The second step of the synthesis is the addition of cetrimonium bromide (CTAB) and a new dose of TEOS and APTES silica precursors to envelope the core with a silica shell layer. The shell has a template of CTAB micelles entrapped in it, based on a one-pot shell regrowth procedure developed by Ishii et al.21. The CTAB micelles are then extracted by reflux in a methanol and hydrochloric acid solution (pH 0.9) to leave pores in the silica shell, which are subsequently loaded with safranin O, before being encapsulated in a paraffin hull22. SEM imaging of the obtained particles shows that the synthesis yielded round particles with an average diameter value of 188 ± 59 nm (Supplementary Fig. 1). Reporting tracer particles in this size range can be utilized to evaluate the temperature conditions along flow paths in either fractures (e.g. in crystalline rocks) or the effective pore space in porous rocks (e.g. sandstones)23. For instances where the pore throat diameter are smaller, the nanoparticle size can be reduced by changing synthesis parameters.

The Ru(bpy)32+ emission of the nanoparticles was detected in clean water solutions at standard measurement conditions (see experimental section) even at concentrations as low as 1.3 ng ml−1 with a signal-to-noise ratio of 5.3.

We demonstrate detection of three different threshold temperatures using different paraffin hulls: Tetracosane (CH3(CH2)22CH3, mp 49–52 °C), dotriacontane (CH3(CH2)30CH3, mp 65–70 °C) and tetratetracontane (CH3(CH2)42CH3, mp 85–87 °C). Monitoring of the dye release process by fluorescence spectroscopy was conducted by sweeping the excitation wavelength and measuring the resulting emission at the 612 nm wavelength. While the emission spectra of Ru(bpy)32+ and Safranin O largely overlap (Supplementary Fig. 2), the excitation wavelengths are distinctly separated. Both Ru(bpy)32+ and Safranin O show significant emission at 612 nm and it is therefore possible to de-convolute the discrete fluorescence contribution of each dye, based on the fluorescence spectra of each dye separately (Supplementary Fig. 3). The ratio of the Safranin O to Ru(bpy)32+ fluorescence signals (reporting function to reference function, in short: “report/ref”) is calculated for each batch of synthesized particles.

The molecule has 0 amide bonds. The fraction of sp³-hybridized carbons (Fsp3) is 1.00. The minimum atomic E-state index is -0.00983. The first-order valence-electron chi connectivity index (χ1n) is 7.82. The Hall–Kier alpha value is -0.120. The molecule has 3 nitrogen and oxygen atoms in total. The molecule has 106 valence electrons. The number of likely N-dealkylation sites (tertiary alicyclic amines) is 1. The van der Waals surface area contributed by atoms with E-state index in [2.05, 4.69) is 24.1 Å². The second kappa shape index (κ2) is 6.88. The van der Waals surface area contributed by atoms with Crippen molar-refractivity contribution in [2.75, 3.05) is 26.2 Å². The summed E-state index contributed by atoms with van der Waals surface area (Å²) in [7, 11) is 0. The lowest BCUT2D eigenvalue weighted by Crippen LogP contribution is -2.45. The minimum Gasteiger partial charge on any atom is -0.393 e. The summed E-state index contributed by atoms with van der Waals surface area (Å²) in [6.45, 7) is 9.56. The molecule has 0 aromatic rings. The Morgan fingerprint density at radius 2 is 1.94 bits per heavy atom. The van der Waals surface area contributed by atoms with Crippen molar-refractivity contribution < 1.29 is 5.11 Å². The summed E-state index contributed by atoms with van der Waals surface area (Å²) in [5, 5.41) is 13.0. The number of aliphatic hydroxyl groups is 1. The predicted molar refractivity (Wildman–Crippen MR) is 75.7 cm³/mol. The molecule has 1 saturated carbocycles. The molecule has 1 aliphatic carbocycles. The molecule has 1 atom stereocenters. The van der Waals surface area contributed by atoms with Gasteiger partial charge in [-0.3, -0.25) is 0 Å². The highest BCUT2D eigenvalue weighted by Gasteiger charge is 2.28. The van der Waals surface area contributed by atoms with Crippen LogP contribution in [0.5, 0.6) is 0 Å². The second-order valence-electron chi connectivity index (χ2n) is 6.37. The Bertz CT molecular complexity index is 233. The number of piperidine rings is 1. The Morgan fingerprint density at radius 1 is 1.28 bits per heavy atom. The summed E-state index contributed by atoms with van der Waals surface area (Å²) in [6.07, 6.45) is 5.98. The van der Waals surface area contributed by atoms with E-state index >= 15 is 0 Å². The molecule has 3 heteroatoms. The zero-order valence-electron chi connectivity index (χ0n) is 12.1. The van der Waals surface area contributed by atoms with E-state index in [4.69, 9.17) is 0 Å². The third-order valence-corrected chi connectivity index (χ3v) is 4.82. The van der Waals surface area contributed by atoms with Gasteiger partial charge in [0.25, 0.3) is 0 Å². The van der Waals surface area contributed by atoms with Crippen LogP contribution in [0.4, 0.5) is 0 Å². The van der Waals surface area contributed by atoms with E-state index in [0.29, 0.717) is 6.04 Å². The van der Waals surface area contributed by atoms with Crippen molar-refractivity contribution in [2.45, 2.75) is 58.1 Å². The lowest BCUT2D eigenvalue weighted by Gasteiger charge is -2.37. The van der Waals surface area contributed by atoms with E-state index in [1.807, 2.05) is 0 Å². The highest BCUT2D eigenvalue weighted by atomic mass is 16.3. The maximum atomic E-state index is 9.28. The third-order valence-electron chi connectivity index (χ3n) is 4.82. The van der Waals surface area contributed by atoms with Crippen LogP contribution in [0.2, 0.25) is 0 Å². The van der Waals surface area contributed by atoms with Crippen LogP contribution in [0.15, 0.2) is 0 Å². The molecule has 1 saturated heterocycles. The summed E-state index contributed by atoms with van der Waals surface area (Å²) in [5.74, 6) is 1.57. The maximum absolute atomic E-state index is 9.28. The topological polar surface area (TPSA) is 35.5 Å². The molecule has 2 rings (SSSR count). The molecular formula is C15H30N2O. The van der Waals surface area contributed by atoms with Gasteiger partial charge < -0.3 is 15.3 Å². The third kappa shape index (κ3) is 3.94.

Upon heating the nanoparticles to temperatures above the melting point of the paraffin, the Safranin O stored in the mesoporous silica shell is released into the solution. As a result of the Safranin O molecules no longer concentrated in a confined space, photon absorption efficiency increases and fluorescence quenching decreases, thus leading to an increase in emission and subsequently to an increase in the report/ref ratio. Figure 2b shows in-situ fluorescence measurements conducted over 4 h of heating tetracosane-coated nanoparticles to the tetracosane melting point of 52 °C. As Safranin O is released over time, its fluorescence signal increases while that of the embedded leak-proof Ru(bpy)32+ stays stable. As a result, the report/ref ratio (Ru(bpy)32+ to Safranin O fluorescence intensity ratio) increases from an initial ratio of 0.96 to a ratio of 33.5. In Fig. 2c, the results of a similar experiment with dotriacontane-coated nanoparticles are displayed, with a solution that is heated to 61 °C (4 °C below the melting point) on the left and a solution of similar concentration that is heated to 74 °C (4 °C above the melting point) on the right. Over 4 h of heating, the report/ref ratio of the 74 °C solution gradually increases from 18.84 to 30.32. In comparison, for the 61 °C, the ratio slightly decreases over the first hour, and stabilizes around values of 15.5. Figure 2d shows a comparison of the evolution over time of the report/ref ratio between the 74 °C solution (red curve) and the 61 °C (black curve), normalized to the initial ratio. A summary of the change in the report/ref ratio upon heating to above the melting point of the paraffin hulls, for particles with tetracosane, dotriacontane and tetratetracontane hulls, is shown in Table 1. The table also includes the corresponding ratios for unheated particles and particles heated to temperatures slightly below the relevant melting point.